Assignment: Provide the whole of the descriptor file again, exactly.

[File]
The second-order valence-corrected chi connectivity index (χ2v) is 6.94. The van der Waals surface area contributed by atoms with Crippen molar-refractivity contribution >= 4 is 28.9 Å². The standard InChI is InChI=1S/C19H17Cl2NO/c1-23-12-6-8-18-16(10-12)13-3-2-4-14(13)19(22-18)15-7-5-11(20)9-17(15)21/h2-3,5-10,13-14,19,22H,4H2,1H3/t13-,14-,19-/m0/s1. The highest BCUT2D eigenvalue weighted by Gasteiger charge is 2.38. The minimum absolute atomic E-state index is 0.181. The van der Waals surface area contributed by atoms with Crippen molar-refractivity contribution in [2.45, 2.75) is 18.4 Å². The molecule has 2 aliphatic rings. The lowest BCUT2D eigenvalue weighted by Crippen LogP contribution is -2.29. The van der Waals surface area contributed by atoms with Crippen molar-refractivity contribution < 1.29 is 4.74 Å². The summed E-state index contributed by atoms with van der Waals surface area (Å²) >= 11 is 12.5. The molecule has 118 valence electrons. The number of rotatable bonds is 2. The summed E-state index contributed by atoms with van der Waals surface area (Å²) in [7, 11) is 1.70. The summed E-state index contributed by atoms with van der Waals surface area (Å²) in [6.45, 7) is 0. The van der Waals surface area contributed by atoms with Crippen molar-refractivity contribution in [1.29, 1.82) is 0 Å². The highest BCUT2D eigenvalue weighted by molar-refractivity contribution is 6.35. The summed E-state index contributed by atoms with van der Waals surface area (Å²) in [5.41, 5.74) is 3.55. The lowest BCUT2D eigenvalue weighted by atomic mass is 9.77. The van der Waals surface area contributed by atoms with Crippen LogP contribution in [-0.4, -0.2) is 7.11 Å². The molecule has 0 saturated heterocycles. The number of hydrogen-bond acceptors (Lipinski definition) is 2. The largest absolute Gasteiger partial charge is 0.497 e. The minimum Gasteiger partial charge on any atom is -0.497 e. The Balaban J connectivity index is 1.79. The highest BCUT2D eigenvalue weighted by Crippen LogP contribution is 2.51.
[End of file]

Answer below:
The second-order valence-corrected chi connectivity index (χ2v) is 6.94. The van der Waals surface area contributed by atoms with Crippen molar-refractivity contribution >= 4 is 28.9 Å². The standard InChI is InChI=1S/C19H17Cl2NO/c1-23-12-6-8-18-16(10-12)13-3-2-4-14(13)19(22-18)15-7-5-11(20)9-17(15)21/h2-3,5-10,13-14,19,22H,4H2,1H3/t13-,14-,19-/m0/s1. The highest BCUT2D eigenvalue weighted by Gasteiger charge is 2.38. The minimum absolute atomic E-state index is 0.181. The van der Waals surface area contributed by atoms with Crippen molar-refractivity contribution in [2.45, 2.75) is 18.4 Å². The molecule has 2 aliphatic rings. The lowest BCUT2D eigenvalue weighted by Crippen LogP contribution is -2.29. The van der Waals surface area contributed by atoms with Crippen molar-refractivity contribution < 1.29 is 4.74 Å². The summed E-state index contributed by atoms with van der Waals surface area (Å²) >= 11 is 12.5. The molecule has 118 valence electrons. The number of rotatable bonds is 2. The summed E-state index contributed by atoms with van der Waals surface area (Å²) in [7, 11) is 1.70. The summed E-state index contributed by atoms with van der Waals surface area (Å²) in [6.45, 7) is 0. The van der Waals surface area contributed by atoms with Crippen molar-refractivity contribution in [1.29, 1.82) is 0 Å². The highest BCUT2D eigenvalue weighted by molar-refractivity contribution is 6.35. The summed E-state index contributed by atoms with van der Waals surface area (Å²) in [5.41, 5.74) is 3.55. The lowest BCUT2D eigenvalue weighted by atomic mass is 9.77. The van der Waals surface area contributed by atoms with Crippen LogP contribution in [-0.4, -0.2) is 7.11 Å². The molecule has 0 saturated heterocycles. The number of hydrogen-bond acceptors (Lipinski definition) is 2. The largest absolute Gasteiger partial charge is 0.497 e. The minimum Gasteiger partial charge on any atom is -0.497 e. The Balaban J connectivity index is 1.79. The highest BCUT2D eigenvalue weighted by Crippen LogP contribution is 2.51.